What size electrical junction box fits a 1-inch diameter cable anyway?

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Note: boxes are described buy their nominal size ....like a 4" box or by a "gang" ..like single gang, double gang, etc The threaded hole callouts are secondary to box size.
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On Wed, 15 May 2013 14:07:52 -0400, gfretwell wrote:

Actually, the plan is to put the old 3/4 inch conduit into the junction box with a straight-through connector.
Then, coming out of the junction box, will be half-inch conduit that goes to the motors, with a straight through half inch connector on the end that screws into the motor body.
My only problem right now is figuring out why the 3/4 inch conduit doesn't fit into the 3/4 inch holes of the box. It makes no sense unless I'm assuming something that isn't the case (which it must be).
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On May 15, 2:07 pm, snipped-for-privacy@aol.com wrote:

r

I'm not sure what we're looking at in the pic. On the left, is there a bushing inside that conduit? That's what it looks like to me, a 3/4 conduit with a bushing inside. And what are you showing the end of on the right? The old fitting that went over the conduit on the left? If so, then what that appears to me is some different kind of liquidtight fitting that uses a seperate bushing inside the conduit and then the fitting itself goes over the conduit.

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On Wed, 15 May 2013 15:22:40 -0700, snipped-for-privacy@optonline.net wrote:

I'm not sure what the yellow thing is but here is a side view:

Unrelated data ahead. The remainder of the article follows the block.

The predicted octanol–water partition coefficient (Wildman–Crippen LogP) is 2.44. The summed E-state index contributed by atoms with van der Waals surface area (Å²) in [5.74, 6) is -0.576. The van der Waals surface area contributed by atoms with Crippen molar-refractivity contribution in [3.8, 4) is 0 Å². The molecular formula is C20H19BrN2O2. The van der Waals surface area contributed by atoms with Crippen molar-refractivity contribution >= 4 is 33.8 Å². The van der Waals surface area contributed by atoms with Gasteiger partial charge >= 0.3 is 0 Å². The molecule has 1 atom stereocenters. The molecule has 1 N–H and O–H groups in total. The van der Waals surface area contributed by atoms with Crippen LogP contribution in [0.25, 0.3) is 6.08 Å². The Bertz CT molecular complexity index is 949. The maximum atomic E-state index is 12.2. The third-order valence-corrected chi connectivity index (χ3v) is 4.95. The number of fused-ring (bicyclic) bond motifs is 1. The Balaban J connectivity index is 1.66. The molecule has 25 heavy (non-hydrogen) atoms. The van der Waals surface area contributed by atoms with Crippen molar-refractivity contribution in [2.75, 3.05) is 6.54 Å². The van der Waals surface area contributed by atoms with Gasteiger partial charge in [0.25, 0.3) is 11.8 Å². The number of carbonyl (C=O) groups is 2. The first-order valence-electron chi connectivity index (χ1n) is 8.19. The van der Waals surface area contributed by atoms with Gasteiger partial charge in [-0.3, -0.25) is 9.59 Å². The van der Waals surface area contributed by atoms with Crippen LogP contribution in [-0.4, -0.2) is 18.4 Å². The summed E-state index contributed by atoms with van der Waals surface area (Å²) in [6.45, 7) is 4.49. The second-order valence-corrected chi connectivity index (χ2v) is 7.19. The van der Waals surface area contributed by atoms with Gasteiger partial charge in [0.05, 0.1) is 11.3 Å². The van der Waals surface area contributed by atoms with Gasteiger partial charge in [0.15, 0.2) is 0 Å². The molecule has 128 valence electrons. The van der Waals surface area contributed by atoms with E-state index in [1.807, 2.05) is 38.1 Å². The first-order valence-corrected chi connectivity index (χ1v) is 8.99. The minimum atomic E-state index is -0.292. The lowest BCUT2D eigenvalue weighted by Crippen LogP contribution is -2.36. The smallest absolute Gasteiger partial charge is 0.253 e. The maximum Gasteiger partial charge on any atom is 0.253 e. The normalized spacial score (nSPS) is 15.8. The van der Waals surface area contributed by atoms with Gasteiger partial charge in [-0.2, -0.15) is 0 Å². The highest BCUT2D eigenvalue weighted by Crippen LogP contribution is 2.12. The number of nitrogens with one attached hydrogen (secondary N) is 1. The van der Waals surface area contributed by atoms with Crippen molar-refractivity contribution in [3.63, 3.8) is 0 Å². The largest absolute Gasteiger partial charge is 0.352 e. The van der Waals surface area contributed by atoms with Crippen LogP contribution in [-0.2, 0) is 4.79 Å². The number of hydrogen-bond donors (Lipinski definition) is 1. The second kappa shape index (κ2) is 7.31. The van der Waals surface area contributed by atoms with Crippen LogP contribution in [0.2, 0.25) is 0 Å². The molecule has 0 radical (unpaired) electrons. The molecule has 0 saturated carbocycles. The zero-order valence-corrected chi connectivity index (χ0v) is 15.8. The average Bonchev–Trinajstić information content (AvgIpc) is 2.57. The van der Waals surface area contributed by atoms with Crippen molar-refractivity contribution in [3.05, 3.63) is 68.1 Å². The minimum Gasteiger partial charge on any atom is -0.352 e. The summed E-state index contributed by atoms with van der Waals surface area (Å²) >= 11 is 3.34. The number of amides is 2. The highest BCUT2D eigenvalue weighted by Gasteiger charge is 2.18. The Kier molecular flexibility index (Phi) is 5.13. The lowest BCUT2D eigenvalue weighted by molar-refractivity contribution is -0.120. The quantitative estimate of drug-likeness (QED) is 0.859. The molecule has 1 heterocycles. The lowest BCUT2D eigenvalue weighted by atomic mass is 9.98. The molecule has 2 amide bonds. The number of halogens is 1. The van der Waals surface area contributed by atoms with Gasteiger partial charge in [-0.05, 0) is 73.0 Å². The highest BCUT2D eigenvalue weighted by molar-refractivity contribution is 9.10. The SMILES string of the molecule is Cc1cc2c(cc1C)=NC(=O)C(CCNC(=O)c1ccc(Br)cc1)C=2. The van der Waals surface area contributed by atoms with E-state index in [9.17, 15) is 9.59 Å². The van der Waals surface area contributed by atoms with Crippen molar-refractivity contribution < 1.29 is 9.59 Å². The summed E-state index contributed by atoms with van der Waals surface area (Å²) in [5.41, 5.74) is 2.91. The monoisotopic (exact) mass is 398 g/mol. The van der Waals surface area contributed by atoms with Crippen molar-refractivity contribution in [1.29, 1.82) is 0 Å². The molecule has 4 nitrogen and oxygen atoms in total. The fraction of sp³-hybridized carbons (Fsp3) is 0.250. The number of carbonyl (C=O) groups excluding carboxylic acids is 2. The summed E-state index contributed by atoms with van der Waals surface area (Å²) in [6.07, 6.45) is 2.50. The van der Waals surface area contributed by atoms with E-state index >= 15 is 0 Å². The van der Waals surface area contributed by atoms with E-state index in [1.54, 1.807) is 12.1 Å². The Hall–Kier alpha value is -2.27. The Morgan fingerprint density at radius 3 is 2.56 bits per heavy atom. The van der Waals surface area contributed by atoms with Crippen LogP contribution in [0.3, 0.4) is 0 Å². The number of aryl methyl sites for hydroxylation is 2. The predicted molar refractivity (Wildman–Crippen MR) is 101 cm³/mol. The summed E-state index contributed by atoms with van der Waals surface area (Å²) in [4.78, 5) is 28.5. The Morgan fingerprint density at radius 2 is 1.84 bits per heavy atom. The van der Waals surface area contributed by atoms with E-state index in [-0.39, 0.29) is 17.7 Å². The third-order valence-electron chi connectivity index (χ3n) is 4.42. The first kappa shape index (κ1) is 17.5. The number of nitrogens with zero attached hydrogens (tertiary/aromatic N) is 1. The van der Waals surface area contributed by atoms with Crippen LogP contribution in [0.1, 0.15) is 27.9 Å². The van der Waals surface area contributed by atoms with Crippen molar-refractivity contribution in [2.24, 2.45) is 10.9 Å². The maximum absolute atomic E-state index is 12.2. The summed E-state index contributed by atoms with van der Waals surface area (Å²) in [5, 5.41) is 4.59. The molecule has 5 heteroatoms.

It turns out that, with experience, the whole thing turns out to be comprised of half-inch fittings!
1. The half-inch conduit ... 2. ... had a half-inch nut ... 3. ... which held a half-inch elbow ... 4. ... which was screwed into a half-inch hole in the motor!
Note: The plastic nut, plastic elbow, and gray conduit are all one inch in diameter; but they're still considered half inch equipment, apparently.
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.
And right on the conduit in the pic is black lettering. Doesn't that say that it's 1/2"? Or, if that piece isn't readable, isn't there another section there that is?
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On Thu, 16 May 2013 05:47:21 -0700, snipped-for-privacy@optonline.net wrote:

Yes. You are correct.
It *clearly* states it is 1/2 inch conduit, in fact.

I just hadn't read it because I was sure I had *measured* it (via the elbow) at 1 inch.
I was wrong.
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On Wed, 15 May 2013 15:22:40 -0700, snipped-for-privacy@optonline.net wrote:

I removed the elbows off the old conduit, and only then did I realize what the yellow and white parts actually were:

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Ahah! I knew something wasn't right with the end of that conduit we were looking at. It's as I suspected, there was a bushing inside it. The inside hole diameter was too small, the wall way to thick for it to be liquidtight conduit.
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On Fri, 17 May 2013 05:29:30 -0700, snipped-for-privacy@optonline.net wrote:

I'm confused. I see that it's a multi-piece elbow connector, but are you saying the original setup wasn't water tight?
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wrote:

NEMA 3R equipment is weather resistant but not really water tight. The boxes will accumulate water if the rain hits them directly, particularly after the gaskets start to degrade. A lot of guys will drill a small hole at the lowest part to allow water to drain out. That is why anything outside or underground is called a wet location.